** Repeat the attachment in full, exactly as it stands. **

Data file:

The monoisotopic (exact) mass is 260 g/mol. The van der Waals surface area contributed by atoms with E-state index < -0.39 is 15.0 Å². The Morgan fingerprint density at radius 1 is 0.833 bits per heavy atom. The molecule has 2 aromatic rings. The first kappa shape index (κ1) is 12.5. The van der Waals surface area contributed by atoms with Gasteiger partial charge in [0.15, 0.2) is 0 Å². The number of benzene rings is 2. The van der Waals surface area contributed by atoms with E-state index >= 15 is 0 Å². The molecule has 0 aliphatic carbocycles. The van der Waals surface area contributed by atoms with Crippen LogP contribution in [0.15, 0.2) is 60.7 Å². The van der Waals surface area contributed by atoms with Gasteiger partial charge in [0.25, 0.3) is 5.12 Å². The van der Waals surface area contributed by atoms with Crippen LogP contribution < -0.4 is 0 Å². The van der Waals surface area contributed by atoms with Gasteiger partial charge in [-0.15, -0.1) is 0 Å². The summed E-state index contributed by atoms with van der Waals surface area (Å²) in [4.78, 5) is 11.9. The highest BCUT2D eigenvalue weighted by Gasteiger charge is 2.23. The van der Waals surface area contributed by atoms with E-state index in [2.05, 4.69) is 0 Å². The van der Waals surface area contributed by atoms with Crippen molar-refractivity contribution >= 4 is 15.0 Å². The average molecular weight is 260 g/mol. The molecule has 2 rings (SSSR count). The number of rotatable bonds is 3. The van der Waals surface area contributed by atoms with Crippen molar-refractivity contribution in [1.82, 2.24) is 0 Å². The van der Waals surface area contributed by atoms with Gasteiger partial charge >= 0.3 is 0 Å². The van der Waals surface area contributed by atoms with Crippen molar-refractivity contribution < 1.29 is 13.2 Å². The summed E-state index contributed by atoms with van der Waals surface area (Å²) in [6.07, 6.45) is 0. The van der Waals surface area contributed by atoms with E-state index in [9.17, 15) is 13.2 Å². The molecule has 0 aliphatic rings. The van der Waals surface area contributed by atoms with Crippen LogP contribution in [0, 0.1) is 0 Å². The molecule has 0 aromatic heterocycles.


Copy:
The monoisotopic (exact) mass is 260 g/mol. The van der Waals surface area contributed by atoms with E-state index < -0.39 is 15.0 Å². The Morgan fingerprint density at radius 1 is 0.833 bits per heavy atom. The molecule has 2 aromatic rings. The first kappa shape index (κ1) is 12.5. The van der Waals surface area contributed by atoms with Gasteiger partial charge in [0.15, 0.2) is 0 Å². The number of benzene rings is 2. The van der Waals surface area contributed by atoms with E-state index >= 15 is 0 Å². The molecule has 0 aliphatic carbocycles. The van der Waals surface area contributed by atoms with Crippen LogP contribution in [0.15, 0.2) is 60.7 Å². The van der Waals surface area contributed by atoms with Gasteiger partial charge in [0.25, 0.3) is 5.12 Å². The van der Waals surface area contributed by atoms with Crippen LogP contribution < -0.4 is 0 Å². The van der Waals surface area contributed by atoms with Gasteiger partial charge in [-0.15, -0.1) is 0 Å². The summed E-state index contributed by atoms with van der Waals surface area (Å²) in [4.78, 5) is 11.9. The highest BCUT2D eigenvalue weighted by Gasteiger charge is 2.23. The van der Waals surface area contributed by atoms with E-state index in [2.05, 4.69) is 0 Å². The van der Waals surface area contributed by atoms with Crippen molar-refractivity contribution >= 4 is 15.0 Å². The average molecular weight is 260 g/mol. The molecule has 2 rings (SSSR count). The number of rotatable bonds is 3. The van der Waals surface area contributed by atoms with Crippen molar-refractivity contribution in [1.82, 2.24) is 0 Å². The van der Waals surface area contributed by atoms with Gasteiger partial charge >= 0.3 is 0 Å². The van der Waals surface area contributed by atoms with Crippen molar-refractivity contribution < 1.29 is 13.2 Å². The summed E-state index contributed by atoms with van der Waals surface area (Å²) in [6.07, 6.45) is 0. The van der Waals surface area contributed by atoms with E-state index in [9.17, 15) is 13.2 Å². The molecule has 0 aliphatic rings. The van der Waals surface area contributed by atoms with Crippen LogP contribution in [0, 0.1) is 0 Å². The molecule has 0 aromatic heterocycles.